Department of Thai, Chulalongkorn University, Bangkok, Thailand
WS132: Cultural Values and Language Behaviour: Focus on Asia
Responding to thanks is one of the acts that helps maintain the smooth interpersonal relation between that thanker and the thankee. On the other hand, Brown and Levinson (1978, 1987: 67) point out that responses to thanks can be face-threatening to the speaker’s negative face since s/he may feel constrainted to minimize the thanker’s indebtedness.
In Thai society, responding to thanks can be face-threatening to the speaker only in the case where the thanker is of equal or lower status and not in the “Bunkhun” (debt of gratitude) network such as an acquaintance, a maid, or a stranger. But it is not considered to be offending to the speaker’s face when the thanker is in the status of “Phuu mee phrakhun” (a person to whom one owes a debt of gratitude) such as a teacher. In the latter case, the thankee faces a different difficulty. That is, how to minimize the debt without implicating that the thanker is indebted to him or her.
The concepts of “Bunkhun” and “Katanyuu” are long-established in Thai society. One should “katanyuu” or ‘to feel appreciative and pay back to those who are “phuu mee phrakhun.” In the “bunkhun” network, teachers are those who are highly respected. According to the Thai didactic texts, teachers are the ones who selflessly pass on knowledge to students. With that knowledge, students could be able to make their own living and might later become successful. Receiving thanks from a teacher to whom a student feels indebted, s/he is put in a difficult situation to react tactfully. That is, the student has to show acceptance for the act of thanking but not to accept the sense of indebtedness conveyed together with the expression. Owing to such conflict, responding to thanks in Thai culture is a complicated linguistic behavior worthwhile for a close analysis.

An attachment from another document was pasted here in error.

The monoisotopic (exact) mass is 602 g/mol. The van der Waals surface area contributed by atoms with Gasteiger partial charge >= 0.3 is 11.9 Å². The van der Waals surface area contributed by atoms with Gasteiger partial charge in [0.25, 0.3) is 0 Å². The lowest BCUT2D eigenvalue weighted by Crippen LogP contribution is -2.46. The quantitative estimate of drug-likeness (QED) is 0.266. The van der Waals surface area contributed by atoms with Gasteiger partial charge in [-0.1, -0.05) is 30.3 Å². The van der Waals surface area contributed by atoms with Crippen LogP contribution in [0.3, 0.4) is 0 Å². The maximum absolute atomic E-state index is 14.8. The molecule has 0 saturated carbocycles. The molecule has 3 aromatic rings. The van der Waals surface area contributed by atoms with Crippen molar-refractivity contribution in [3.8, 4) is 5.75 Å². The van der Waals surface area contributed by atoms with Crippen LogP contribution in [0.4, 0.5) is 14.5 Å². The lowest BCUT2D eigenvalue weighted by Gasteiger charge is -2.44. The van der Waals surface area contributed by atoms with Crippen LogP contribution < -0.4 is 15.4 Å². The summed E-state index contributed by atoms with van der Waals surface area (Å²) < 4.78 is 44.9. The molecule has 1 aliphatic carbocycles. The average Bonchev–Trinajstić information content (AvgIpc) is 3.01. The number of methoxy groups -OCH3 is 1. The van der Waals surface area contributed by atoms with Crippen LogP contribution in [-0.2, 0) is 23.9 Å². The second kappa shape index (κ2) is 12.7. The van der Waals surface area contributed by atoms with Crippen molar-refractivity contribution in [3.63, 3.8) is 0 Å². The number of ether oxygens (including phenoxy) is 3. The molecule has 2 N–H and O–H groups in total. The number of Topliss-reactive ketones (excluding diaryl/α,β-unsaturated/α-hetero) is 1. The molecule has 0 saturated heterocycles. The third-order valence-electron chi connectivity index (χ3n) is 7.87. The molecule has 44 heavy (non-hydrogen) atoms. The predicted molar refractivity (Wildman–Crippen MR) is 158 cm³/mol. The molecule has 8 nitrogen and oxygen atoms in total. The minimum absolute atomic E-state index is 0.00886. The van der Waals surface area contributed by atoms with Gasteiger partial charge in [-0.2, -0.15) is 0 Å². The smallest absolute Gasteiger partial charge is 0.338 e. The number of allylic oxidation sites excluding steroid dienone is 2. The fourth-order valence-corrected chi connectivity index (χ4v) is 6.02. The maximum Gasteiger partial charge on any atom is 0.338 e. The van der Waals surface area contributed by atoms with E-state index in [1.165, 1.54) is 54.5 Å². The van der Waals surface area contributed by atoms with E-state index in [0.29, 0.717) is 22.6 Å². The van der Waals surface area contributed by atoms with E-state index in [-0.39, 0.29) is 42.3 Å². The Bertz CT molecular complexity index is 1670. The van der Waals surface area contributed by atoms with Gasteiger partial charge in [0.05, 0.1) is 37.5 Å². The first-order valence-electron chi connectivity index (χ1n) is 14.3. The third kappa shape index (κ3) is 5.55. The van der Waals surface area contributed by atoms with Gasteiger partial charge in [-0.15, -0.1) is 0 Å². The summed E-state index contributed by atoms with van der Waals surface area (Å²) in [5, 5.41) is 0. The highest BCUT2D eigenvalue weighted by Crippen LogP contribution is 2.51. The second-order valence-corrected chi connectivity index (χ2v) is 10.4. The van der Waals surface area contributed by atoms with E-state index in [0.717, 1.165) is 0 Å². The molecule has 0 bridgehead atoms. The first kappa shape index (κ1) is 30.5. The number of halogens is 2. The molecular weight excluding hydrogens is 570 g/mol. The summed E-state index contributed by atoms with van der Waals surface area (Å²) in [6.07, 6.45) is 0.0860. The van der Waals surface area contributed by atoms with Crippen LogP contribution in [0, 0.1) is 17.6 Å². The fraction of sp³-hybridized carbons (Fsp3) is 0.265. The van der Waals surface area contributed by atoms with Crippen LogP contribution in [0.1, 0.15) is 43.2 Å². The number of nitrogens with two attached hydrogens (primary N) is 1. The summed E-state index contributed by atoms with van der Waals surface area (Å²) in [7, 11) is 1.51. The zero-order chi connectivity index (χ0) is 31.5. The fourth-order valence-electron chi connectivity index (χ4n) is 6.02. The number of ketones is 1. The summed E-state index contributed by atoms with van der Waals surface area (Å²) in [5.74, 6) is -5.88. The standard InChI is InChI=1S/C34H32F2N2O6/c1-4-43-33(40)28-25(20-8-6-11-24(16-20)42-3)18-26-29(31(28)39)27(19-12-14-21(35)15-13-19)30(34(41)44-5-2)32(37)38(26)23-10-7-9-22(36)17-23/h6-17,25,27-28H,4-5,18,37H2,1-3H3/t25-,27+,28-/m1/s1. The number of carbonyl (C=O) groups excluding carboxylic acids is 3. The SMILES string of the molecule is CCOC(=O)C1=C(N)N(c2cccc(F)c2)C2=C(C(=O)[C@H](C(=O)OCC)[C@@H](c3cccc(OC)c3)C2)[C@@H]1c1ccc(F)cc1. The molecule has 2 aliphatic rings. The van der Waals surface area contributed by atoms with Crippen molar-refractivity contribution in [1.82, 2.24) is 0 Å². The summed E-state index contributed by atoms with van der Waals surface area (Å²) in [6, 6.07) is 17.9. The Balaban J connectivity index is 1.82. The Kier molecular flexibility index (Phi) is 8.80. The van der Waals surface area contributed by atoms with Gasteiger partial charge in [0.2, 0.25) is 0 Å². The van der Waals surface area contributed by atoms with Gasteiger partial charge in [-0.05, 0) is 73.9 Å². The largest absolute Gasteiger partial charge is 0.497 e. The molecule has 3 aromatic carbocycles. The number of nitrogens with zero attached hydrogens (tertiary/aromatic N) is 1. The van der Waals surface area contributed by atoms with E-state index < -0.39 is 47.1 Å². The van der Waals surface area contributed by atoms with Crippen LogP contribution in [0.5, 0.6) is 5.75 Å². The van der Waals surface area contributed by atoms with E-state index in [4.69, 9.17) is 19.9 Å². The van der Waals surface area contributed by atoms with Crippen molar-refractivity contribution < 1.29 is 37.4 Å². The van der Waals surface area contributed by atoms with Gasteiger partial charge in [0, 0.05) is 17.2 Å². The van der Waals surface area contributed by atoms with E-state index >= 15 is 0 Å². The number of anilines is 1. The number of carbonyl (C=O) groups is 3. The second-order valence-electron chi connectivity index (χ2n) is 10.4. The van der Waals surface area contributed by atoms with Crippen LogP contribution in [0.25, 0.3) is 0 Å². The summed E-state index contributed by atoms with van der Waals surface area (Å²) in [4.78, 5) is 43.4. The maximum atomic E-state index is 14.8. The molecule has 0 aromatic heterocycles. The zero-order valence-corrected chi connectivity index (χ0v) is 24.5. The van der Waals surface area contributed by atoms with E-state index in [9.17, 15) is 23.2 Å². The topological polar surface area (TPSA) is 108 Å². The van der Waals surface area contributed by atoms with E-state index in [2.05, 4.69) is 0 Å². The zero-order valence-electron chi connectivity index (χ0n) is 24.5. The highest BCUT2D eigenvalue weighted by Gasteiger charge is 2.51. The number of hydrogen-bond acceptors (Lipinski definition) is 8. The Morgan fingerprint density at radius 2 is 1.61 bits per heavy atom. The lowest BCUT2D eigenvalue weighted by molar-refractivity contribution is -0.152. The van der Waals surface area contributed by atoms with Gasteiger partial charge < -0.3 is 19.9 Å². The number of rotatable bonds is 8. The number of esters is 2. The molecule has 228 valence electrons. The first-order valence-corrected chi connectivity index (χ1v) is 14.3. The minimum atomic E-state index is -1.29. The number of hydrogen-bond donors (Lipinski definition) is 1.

This study aims at examining how Thai speakers respond to an expression of gratitude and how the concept of “bunkhun” affects the strategy selection. The Discourse Completion Test (DCT) including two different situations—1) when a thanker is a teacher, and 2) when a thanker is an acquaintance—is adopted for data collection. It is expected that the findings will shed light on the relationship between “bunkhun,” one of the crucial values in Thai culture and the Thai ways of communication.
Session: Workshop (part 2)
Cultural Values and Language Behaviour: Focus on Asia
Saturday, April 5, 2008, 13:45-15:15